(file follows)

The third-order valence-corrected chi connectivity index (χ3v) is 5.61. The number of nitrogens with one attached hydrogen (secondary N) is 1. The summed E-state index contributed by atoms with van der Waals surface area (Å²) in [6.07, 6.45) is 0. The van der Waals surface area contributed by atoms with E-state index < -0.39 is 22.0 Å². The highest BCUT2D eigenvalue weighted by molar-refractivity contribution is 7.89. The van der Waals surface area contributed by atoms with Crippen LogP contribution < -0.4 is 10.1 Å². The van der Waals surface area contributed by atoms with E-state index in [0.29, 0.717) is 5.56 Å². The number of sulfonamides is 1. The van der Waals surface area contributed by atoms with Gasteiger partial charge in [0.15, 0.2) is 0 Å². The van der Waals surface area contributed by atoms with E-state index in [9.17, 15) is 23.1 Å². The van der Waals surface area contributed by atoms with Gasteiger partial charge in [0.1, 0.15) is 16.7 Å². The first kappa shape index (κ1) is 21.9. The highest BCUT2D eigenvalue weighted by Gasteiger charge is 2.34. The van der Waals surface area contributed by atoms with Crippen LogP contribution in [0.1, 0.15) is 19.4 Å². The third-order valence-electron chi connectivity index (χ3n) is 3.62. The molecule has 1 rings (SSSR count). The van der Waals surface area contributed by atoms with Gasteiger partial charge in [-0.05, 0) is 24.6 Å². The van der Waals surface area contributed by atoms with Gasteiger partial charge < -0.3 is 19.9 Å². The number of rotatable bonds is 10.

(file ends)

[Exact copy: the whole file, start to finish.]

The third-order valence-corrected chi connectivity index (χ3v) is 5.61. The number of nitrogens with one attached hydrogen (secondary N) is 1. The summed E-state index contributed by atoms with van der Waals surface area (Å²) in [6.07, 6.45) is 0. The van der Waals surface area contributed by atoms with E-state index < -0.39 is 22.0 Å². The highest BCUT2D eigenvalue weighted by molar-refractivity contribution is 7.89. The van der Waals surface area contributed by atoms with Crippen LogP contribution < -0.4 is 10.1 Å². The van der Waals surface area contributed by atoms with E-state index in [0.29, 0.717) is 5.56 Å². The number of sulfonamides is 1. The van der Waals surface area contributed by atoms with Gasteiger partial charge in [0.15, 0.2) is 0 Å². The van der Waals surface area contributed by atoms with E-state index in [9.17, 15) is 23.1 Å². The van der Waals surface area contributed by atoms with Gasteiger partial charge in [0.1, 0.15) is 16.7 Å². The first kappa shape index (κ1) is 21.9. The highest BCUT2D eigenvalue weighted by Gasteiger charge is 2.34. The van der Waals surface area contributed by atoms with Crippen LogP contribution in [0.1, 0.15) is 19.4 Å². The third-order valence-electron chi connectivity index (χ3n) is 3.62. The molecule has 1 rings (SSSR count). The van der Waals surface area contributed by atoms with Gasteiger partial charge in [-0.05, 0) is 24.6 Å². The van der Waals surface area contributed by atoms with Gasteiger partial charge < -0.3 is 19.9 Å². The number of rotatable bonds is 10.